Theologically I find myself in agreement on many things with Carl Trueman and I share his view that the term evangelical has become so loosely defined as to be unhelpful or useless for communicating with other people. But, I'm not prepared to so easily dismiss Noll's point. Both Trueman and Noll manage to put their fingers on two aspects of the problem of the disappearing influence of Christians in public life. For me, this isn't a matter of academic vanity or lamenting Christians becoming "less important, more marginal, and increasingly despised" (as he 'gently' puts it). I don't think the point can be won that easily. It is important for Christians to have a voice in all aspects of life and be able to offer a biblically informed view of the things they believe and the actions they take.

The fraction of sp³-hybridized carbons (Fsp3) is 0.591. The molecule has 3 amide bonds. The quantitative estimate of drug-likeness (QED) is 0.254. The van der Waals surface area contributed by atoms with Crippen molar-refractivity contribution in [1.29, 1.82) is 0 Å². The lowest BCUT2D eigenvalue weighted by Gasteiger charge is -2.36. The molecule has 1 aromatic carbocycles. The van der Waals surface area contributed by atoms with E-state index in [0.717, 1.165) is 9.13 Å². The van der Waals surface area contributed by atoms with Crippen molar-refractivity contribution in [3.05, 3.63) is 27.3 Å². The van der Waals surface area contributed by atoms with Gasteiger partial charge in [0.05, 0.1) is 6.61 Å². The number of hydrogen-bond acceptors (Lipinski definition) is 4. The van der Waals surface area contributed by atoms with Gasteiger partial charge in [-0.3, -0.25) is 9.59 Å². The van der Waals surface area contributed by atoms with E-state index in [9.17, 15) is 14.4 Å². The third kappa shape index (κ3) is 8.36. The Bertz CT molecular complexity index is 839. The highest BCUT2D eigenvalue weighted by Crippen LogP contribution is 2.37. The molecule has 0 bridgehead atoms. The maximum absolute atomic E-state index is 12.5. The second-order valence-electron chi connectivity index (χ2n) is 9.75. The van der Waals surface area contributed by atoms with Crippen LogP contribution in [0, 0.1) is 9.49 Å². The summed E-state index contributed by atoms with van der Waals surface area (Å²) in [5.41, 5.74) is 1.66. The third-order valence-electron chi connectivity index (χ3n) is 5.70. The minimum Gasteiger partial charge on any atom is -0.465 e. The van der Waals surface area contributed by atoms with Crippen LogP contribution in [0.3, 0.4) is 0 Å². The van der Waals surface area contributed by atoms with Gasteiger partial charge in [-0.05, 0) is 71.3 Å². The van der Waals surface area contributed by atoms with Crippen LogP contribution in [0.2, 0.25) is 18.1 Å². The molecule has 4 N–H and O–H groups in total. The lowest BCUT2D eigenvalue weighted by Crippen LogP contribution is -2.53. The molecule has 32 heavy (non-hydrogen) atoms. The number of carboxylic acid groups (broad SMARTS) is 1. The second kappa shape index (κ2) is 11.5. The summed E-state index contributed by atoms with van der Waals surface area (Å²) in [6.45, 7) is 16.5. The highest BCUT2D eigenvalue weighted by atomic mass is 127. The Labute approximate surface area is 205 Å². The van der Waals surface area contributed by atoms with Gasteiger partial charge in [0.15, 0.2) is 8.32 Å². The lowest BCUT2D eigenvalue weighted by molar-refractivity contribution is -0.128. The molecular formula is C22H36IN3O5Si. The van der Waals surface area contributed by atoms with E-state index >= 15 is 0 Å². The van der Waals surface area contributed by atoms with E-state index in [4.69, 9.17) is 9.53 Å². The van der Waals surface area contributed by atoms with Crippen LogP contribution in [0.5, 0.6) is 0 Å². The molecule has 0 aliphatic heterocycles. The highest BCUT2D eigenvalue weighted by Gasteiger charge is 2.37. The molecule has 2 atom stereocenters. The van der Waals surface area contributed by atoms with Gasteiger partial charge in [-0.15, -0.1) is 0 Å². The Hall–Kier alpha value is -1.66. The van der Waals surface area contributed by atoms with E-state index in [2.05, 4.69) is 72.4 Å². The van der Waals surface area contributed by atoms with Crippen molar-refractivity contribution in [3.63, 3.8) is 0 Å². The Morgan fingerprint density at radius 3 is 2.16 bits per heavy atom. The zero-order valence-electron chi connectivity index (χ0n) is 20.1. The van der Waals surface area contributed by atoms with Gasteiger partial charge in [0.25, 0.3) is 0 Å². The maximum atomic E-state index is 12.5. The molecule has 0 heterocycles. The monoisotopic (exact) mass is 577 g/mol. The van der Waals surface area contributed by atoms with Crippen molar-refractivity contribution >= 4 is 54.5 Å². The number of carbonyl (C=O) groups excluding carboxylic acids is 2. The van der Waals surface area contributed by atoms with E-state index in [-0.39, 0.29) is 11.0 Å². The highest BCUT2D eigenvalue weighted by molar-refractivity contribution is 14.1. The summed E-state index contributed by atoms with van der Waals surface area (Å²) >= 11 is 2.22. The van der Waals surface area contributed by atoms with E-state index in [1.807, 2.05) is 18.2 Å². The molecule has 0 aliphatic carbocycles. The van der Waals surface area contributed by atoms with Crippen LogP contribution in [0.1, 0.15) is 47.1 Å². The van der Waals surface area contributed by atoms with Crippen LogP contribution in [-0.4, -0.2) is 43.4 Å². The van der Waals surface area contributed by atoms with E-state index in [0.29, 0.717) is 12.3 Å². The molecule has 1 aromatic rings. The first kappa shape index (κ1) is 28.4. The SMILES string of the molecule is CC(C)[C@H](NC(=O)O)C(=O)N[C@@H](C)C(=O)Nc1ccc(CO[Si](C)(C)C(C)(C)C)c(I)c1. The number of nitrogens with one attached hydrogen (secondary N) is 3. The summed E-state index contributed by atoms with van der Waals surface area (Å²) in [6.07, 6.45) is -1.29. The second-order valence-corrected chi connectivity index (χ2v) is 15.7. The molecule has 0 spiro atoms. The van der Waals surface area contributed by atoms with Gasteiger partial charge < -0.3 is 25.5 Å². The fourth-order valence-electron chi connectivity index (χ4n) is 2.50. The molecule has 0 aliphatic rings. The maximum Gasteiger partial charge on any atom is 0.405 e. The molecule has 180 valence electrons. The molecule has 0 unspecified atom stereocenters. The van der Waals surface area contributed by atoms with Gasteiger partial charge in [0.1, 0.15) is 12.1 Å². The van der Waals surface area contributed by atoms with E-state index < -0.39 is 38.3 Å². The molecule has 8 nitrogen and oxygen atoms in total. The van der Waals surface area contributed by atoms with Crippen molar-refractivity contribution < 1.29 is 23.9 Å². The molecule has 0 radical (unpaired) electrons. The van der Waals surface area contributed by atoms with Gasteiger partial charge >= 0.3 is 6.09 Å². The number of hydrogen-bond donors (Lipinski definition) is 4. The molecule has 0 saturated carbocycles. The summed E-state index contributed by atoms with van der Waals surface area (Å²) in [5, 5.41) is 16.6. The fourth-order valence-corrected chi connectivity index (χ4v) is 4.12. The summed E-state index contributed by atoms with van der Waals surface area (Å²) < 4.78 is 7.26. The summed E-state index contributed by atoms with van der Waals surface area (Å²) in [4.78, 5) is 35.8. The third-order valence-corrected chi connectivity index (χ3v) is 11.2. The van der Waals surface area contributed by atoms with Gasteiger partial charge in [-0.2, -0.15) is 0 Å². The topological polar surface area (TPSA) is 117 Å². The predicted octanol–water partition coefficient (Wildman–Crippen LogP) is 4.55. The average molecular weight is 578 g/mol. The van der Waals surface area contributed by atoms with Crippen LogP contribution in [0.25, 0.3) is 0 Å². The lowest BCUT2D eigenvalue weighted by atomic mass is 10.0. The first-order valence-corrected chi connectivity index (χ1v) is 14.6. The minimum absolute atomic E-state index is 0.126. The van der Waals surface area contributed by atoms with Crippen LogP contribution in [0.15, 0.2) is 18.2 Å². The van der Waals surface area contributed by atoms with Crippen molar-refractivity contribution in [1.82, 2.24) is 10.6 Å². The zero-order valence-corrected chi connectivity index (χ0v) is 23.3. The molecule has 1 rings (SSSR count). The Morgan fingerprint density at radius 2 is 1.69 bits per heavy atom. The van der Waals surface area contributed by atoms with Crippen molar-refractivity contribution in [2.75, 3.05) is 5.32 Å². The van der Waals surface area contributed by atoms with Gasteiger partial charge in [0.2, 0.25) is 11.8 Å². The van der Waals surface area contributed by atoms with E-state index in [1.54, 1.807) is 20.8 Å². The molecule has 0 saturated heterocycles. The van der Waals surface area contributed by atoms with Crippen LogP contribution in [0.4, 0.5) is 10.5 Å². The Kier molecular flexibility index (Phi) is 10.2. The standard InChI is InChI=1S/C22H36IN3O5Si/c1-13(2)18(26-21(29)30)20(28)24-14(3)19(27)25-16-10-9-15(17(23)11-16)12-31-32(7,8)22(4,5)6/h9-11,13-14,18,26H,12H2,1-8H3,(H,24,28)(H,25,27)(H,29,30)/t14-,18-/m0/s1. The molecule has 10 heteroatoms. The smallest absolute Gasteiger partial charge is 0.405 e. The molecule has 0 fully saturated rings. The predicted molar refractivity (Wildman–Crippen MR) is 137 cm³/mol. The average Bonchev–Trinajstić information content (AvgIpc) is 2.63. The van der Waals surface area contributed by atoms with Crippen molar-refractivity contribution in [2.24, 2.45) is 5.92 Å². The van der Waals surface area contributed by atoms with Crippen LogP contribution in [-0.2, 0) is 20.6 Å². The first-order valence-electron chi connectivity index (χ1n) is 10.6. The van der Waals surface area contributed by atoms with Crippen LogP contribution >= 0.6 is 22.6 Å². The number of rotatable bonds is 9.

There is certainly some evidence in Australia to suggest that Evangelical Christians are less visible in the secular academies than they once were, but evangelicals have not abandoned university campuses, they have simply become ‘outsiders’ involved primarily in chaplaincy and student-based ministry. And those Christians left on university staff on campus have often made themselves small targets, keeping their religious views and often even their faith, well hidden. The Australian Fellowship of Evangelical Students
(AFES) with its ministry to university students has experienced phenomenal growth in the last 10 years. But the number of Christian staff on faculties appears to have declined. This could be claimed of other professions and other social institutions.